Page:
understanding how PC's are being used now can be important for understanding the value
that PC's could potentially bring to the office environment.

One area where personal computers are being brought into use is to support the

work of business teams.

"Business teams are becoming a way of life in many organizations...
Business teams are seen by many as a wave of the future." (Bullen and
Johansen, 1988)

'Traditional departments will serve as guardians of standards, as centers for
training, and the assignment of specialists; they won't be where the work gets
done. That will happen largely in task-focused teams." (Drucker, 1988, see
also Reich, 1987)

Our particular focus is on looking at people who work in teams and are networked
through personal computer workstations. We seek to understand the value that the
technology brings to the office environment. We believe the quality of the results of using
information technology to support group work has the potential to far exceed what is
achieved today through the use of PC's by relatively isolated individuals within

If indeed team work is an important form of office work now - and will be more

so in the future - then investigating how teams of people work and studying the use of

personal computers in a team environment should be valuable for understanding how

information technology is used and how this is affecting productivity in today's

organizations. The MIT Commission on Industrial Productivity found:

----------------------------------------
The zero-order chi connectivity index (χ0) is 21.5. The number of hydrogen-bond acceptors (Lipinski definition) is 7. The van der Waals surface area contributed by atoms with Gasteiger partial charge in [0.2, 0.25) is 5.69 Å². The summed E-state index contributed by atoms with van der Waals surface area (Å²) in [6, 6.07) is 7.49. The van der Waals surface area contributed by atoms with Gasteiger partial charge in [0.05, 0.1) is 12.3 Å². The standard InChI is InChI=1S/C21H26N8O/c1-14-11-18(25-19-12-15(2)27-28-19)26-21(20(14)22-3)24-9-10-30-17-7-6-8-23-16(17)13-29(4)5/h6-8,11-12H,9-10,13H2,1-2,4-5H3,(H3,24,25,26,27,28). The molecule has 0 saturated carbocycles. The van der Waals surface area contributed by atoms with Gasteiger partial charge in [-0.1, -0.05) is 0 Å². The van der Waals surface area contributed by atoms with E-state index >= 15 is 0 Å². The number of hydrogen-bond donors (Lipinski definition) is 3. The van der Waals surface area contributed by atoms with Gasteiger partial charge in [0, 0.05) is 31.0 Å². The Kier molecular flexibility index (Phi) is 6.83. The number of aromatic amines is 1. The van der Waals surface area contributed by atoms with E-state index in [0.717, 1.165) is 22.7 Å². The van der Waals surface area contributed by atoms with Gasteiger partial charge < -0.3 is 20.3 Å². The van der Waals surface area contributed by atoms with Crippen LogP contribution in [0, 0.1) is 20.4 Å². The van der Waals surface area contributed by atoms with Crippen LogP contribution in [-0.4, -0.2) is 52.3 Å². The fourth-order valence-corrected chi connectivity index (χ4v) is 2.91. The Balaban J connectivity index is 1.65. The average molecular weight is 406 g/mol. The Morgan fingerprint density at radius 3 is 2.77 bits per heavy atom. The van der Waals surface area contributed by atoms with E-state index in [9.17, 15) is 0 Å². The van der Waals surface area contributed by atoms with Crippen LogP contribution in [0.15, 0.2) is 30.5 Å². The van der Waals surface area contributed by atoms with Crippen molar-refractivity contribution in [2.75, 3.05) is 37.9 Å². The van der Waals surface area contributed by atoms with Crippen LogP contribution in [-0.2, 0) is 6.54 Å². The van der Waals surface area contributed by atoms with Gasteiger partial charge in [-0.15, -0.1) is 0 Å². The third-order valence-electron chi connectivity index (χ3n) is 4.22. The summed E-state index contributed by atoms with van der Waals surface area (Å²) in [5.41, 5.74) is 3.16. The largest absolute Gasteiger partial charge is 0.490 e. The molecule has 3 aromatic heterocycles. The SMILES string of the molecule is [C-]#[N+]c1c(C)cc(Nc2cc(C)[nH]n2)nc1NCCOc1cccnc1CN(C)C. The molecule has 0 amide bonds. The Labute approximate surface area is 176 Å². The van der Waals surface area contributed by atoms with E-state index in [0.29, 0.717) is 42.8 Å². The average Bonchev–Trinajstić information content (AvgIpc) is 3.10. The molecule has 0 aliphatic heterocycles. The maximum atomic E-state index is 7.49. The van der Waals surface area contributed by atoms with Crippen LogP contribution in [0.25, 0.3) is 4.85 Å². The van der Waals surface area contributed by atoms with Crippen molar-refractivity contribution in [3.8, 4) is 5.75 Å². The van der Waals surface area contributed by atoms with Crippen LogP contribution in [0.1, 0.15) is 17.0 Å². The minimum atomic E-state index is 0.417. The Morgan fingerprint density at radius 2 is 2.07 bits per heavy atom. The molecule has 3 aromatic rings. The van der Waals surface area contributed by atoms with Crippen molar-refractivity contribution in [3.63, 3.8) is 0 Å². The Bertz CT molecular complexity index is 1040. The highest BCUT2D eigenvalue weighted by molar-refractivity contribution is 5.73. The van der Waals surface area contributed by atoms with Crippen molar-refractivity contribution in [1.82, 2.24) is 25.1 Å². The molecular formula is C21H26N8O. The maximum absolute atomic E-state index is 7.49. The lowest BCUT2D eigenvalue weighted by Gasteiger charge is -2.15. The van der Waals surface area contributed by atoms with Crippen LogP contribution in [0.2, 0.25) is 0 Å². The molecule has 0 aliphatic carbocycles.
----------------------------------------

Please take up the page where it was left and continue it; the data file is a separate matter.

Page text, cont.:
'The third recurring weakness of the U.S. production system that emerged
from our industry studies is a widespread failure of cooperation within and
among companies." "... most thriving firms in the U.S.... have learned to
integrate technology in their ... strategies and to link [their strategies] to
organizational changes that promote teamwork, training and continuous
learning." (Berger, et al., 1989)

The presence of PC's networked together in communication paths provides the

physical infrastructure. But is a new kind of software needed to provide tools for team

processes? A term which has become popular during the last few years is "groupware",

a term applied to software that is intended to be used in support of interpersonal work

within an organization:

"Groupware is a generic term for specialized computer aids that are designed
for the use of collaborative work groups. Typically, these groups are small,
project-oriented teams that have important tasks and tight deadlines...
Sometimes, groupware is used by permanent groups or departments...Group
interactions may be formal or informal, spontaneous or planned, structured

or unstructured." (Johansen, 1988; see also Engelbart, 1963, 1968; Hiltz and
Turoff, 1978; Stevens, 1981; Hiltz and Kerr, 1981; Kerr and Hiltz, 1982; Rice

Our questions about the use of PC's, the role of PC's when teams are linked
through communications networks, the underlying issue of productivity, and the role of
specialized software for use on PC's and workstations, all served as background as we
began this research project. We used a case study methodology to investigate the current
status of group work in organizations and to observe how computer-based tools were being
employed in the facilitation of group work. Our purposes in this research are to develop
insight on factors that should be influencing software design, and to report experiences
that can help guide managers who put group support systems into practice.

II. Research Design

An interview framework served as a focus for data gathering. While the outline